NASA’s InSight Have Measured Two New Sizable Marsquakes

NASA’s InSight Have Measured Two New Sizable Marsquakes

Mars is not as active as Earth in earthquakes, but there is still a lot going on. NASA’s insights are providing invaluable information about the interior of the planet, and scientists now report that Lander has discovered two new significant earthquakes on Mars. These events came from the same region where the strongest earthquakes previously recorded came from: Cerberus foci. The height of the previous two marsquakes was 6.6 and while and the new two are known to be 3.3 and 3.1.

The tremors strongly suggest that the region is seismically active. March and March 18 earthquakes were recorded. Insight has so far recorded more than 500 marsquakes but most of them are very weak, long lasting and scattered and make them look like the moon. Earthquakes instead travel more directly to the planet; they are much stronger and sharper by more factors inside the Earth.

“During the mission, we saw two different types of marsquakes: one that was ‘like the moon’ and the other that was ‘like the earth,'” Taichi Kawamura, of the Institut de Physique du Globe de Paris in France, said in a statement. “The funny thing is, four of these big earthquakes, which came from Cerberus Fossae, it’s like the Earth.” It’s been quite a while since we got the news of the seismic activity from Mars and it’s because of the season. During the winter in the Northern Hemisphere, the Sagittarius winds of the Red Planet are still strong enough to wreak havoc on the Insight Earthquake, called the Seismic Experiment for Internal Structures (SEIS).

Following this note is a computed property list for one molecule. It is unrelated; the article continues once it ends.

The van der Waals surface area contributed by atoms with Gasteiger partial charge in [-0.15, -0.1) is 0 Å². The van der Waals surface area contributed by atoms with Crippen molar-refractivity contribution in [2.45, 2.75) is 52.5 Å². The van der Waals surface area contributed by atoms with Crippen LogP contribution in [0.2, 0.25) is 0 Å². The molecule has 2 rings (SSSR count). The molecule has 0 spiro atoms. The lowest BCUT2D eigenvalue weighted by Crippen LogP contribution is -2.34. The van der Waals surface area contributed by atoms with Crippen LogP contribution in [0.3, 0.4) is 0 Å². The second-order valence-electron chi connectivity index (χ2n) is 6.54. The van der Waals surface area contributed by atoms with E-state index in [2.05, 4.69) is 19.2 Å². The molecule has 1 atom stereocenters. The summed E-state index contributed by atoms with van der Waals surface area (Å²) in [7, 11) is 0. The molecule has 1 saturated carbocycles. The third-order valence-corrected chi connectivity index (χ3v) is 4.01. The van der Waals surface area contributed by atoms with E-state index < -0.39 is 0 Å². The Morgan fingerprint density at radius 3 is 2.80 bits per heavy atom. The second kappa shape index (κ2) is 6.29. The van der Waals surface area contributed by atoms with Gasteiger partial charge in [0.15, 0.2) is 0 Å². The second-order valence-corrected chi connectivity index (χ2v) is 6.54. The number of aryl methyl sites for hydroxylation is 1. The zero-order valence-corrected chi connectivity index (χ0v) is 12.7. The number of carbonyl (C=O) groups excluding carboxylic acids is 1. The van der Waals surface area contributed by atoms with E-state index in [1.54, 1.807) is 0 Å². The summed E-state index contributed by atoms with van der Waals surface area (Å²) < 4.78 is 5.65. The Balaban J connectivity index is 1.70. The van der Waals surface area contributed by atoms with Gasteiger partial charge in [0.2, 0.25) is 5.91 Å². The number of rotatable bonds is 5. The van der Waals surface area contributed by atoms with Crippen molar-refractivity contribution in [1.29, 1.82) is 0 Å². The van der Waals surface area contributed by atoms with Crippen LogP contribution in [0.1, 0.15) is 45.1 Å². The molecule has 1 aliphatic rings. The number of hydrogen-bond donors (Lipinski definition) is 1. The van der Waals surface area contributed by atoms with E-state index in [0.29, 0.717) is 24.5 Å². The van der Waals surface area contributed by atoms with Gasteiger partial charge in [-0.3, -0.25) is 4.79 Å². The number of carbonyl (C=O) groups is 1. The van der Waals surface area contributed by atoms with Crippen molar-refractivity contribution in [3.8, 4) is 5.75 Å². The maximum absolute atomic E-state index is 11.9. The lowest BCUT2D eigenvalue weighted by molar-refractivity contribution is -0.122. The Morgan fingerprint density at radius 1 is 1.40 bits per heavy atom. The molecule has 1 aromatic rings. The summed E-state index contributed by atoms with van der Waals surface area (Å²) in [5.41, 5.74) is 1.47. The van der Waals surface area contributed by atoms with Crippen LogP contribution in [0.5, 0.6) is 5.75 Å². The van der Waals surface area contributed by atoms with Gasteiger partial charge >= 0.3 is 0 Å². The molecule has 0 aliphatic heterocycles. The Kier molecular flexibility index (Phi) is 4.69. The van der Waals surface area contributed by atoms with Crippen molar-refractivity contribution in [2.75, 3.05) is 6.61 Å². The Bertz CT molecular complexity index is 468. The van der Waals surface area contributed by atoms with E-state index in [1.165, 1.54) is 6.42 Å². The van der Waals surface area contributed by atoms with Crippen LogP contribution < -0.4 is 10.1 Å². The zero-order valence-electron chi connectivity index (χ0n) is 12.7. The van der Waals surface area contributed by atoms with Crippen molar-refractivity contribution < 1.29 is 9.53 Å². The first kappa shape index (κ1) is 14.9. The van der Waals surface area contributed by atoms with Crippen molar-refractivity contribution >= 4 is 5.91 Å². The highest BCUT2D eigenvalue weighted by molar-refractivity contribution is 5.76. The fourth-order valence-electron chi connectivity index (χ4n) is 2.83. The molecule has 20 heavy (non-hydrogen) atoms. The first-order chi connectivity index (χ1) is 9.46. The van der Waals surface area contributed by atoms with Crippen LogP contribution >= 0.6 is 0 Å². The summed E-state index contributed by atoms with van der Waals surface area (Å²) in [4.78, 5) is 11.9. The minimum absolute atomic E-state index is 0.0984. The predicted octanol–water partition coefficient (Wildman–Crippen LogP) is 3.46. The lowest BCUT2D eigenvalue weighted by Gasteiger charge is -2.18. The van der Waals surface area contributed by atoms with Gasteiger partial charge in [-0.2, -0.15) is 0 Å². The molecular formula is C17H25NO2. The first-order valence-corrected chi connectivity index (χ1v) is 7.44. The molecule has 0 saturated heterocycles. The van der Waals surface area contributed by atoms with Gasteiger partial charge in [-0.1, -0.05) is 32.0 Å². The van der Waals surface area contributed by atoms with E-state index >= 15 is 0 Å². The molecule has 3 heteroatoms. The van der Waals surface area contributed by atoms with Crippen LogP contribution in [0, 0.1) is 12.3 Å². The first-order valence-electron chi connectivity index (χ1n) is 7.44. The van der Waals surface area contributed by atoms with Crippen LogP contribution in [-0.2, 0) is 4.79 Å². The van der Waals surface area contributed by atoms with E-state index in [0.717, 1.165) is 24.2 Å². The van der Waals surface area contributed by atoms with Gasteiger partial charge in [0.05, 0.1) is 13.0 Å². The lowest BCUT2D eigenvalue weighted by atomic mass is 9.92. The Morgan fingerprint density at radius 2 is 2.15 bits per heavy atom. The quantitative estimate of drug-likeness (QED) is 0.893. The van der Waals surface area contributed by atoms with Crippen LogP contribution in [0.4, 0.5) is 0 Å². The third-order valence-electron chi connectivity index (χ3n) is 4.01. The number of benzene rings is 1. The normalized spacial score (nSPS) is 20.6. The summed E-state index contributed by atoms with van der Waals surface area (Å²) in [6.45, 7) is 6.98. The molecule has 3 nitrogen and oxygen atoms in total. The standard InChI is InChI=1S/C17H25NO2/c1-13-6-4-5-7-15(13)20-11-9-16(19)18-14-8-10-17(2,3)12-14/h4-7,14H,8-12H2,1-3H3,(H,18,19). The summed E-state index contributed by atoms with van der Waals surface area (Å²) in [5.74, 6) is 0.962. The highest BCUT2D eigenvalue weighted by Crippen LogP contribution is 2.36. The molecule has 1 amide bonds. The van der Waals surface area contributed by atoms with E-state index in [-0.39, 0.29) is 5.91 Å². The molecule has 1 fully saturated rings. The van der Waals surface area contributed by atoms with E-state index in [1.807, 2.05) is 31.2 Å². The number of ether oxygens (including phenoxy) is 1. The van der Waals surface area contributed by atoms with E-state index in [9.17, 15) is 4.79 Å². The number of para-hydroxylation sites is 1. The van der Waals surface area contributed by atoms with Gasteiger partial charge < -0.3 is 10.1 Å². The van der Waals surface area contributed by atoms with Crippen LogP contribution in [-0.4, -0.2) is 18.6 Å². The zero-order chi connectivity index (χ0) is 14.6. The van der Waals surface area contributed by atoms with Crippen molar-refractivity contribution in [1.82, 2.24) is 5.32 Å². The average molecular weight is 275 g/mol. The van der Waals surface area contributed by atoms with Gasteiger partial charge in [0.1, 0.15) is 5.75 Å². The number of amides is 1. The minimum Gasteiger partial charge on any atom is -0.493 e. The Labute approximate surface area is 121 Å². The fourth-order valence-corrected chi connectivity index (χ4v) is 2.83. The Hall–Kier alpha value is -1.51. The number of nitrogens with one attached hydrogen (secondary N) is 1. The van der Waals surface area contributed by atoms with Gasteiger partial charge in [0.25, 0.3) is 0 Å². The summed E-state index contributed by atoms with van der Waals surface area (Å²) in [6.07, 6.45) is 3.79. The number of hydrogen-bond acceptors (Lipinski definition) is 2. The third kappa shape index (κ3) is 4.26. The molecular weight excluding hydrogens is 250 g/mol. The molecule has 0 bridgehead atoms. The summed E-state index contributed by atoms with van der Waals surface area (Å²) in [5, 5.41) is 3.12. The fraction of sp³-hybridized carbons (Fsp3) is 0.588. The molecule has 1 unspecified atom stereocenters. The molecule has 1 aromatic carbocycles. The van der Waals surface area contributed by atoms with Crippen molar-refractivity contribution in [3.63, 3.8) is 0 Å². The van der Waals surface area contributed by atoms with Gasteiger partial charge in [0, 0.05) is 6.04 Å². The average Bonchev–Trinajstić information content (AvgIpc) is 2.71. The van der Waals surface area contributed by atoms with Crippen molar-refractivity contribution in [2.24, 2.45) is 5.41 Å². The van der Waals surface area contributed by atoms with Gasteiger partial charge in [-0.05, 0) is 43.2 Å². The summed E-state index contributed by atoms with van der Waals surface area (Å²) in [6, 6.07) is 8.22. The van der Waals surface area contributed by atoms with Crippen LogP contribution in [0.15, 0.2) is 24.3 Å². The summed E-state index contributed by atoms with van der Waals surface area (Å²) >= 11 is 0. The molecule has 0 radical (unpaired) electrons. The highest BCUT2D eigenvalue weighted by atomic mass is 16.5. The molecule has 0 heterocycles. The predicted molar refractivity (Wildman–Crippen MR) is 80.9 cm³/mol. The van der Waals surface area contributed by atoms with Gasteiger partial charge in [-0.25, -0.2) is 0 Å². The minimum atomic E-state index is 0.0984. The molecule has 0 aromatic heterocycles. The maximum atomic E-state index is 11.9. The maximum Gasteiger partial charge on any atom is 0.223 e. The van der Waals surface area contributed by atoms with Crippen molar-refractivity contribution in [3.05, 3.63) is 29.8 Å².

Last winter, it was unable to pick up any marsquakes due to the wind. However, summer is the time when earthquakes are reported. John Clinton, a seismologist who heads the marsquakes service at Insight at ETH Zurich, said: “One Martian year later, we are now much faster at identifying earthquake activity on the Red Planet.”

To improve detection, the mission team used Lander’s robotic scoop to bury the wire that connected the seismometer to the Insight. In the northern hemisphere of Mars, the planet is located closer to the sun in summer, so it is not getting too much sunlight at the moment. The mission will remain technically closed until July when more sunlight will begin to fall on it. The mission’s goal is to study the interior of the Red Planet, as well as its climate and more. A few months ago it was extended to December 2022.